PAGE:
The Great Experiment
How to Make Diverse Democracies Work
It is easy to forget that democracy is a relatively novel form of government, and that multiethnic democracies are more novel still. Only in the past few decades have increased levels of migration and immigration — and, in the US, the end of Jim Crow — brought us into an era where diverse constituencies must find a way to build a common future. Across the globe, modern democracies put off a true debate about the nature and rules of a multicultural society until it became undeniable just how much their newfound diversity was already shaping their politics. In The Great Experiment, Yascha Mounk turns his political scientist’s eye to the realities of this moment in which we now find ourselves.
The Great Experiment maps out the current obstacles to true egalitarianism, provides a vision of the ideal case, and then offers a roadmap for how we might get there. In so doing, Mounk engages with the major arguments coming out of both the left and the right, seeing in both the right-wing turn towards ethnic nationalism and in the mounting left-wing pessimism about the possibility of racial justice a failure to recognize the true promise and potential of the democratic project. Mounk offers a rousing defense of the liberal principles that have since become unfashionable, arguing in favor of meritocracy, of cross-cultural exchange, of integration, and of civic patriotism.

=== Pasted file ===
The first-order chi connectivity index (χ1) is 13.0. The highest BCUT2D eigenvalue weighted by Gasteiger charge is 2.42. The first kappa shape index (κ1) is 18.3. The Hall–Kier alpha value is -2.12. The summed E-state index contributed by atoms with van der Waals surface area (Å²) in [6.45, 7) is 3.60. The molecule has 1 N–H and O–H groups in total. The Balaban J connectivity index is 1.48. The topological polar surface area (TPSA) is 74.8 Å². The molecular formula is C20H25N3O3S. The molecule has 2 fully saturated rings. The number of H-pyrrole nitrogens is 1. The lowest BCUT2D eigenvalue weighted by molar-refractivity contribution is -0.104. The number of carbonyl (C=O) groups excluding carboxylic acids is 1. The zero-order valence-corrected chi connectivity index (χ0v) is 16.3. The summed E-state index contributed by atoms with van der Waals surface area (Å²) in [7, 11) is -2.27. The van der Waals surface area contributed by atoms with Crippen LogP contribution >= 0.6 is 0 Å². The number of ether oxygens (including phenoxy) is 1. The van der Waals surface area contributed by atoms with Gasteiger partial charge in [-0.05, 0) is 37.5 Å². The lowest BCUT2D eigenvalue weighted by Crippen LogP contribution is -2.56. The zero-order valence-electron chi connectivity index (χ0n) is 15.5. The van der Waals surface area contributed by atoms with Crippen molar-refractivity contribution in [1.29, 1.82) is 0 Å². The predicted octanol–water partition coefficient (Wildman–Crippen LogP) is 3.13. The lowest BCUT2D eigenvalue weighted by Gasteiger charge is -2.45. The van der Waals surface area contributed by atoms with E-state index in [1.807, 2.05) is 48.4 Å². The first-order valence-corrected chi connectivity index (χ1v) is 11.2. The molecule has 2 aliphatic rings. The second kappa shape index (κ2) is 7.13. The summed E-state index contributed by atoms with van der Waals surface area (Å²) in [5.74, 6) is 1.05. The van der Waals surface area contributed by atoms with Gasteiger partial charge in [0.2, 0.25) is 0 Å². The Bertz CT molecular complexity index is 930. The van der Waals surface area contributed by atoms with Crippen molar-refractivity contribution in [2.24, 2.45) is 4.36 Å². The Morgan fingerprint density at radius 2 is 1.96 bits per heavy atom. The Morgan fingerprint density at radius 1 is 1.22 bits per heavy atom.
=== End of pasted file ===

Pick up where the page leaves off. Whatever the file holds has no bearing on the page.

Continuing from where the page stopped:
Building on the case against populism he made so effectively in The People Vs. Democracy, he now plants a flag firmly on the side of optimism as he charts a course forward for democracy. Whether we can shift the contours of our politics to accommodate a range of backgrounds, identities, and points of view is a matter of utmost urgency—and The Great Experiment promises to be the essential guide for the challenges ahead.
Claire Nozieres manages the translation rights for The Great Experiment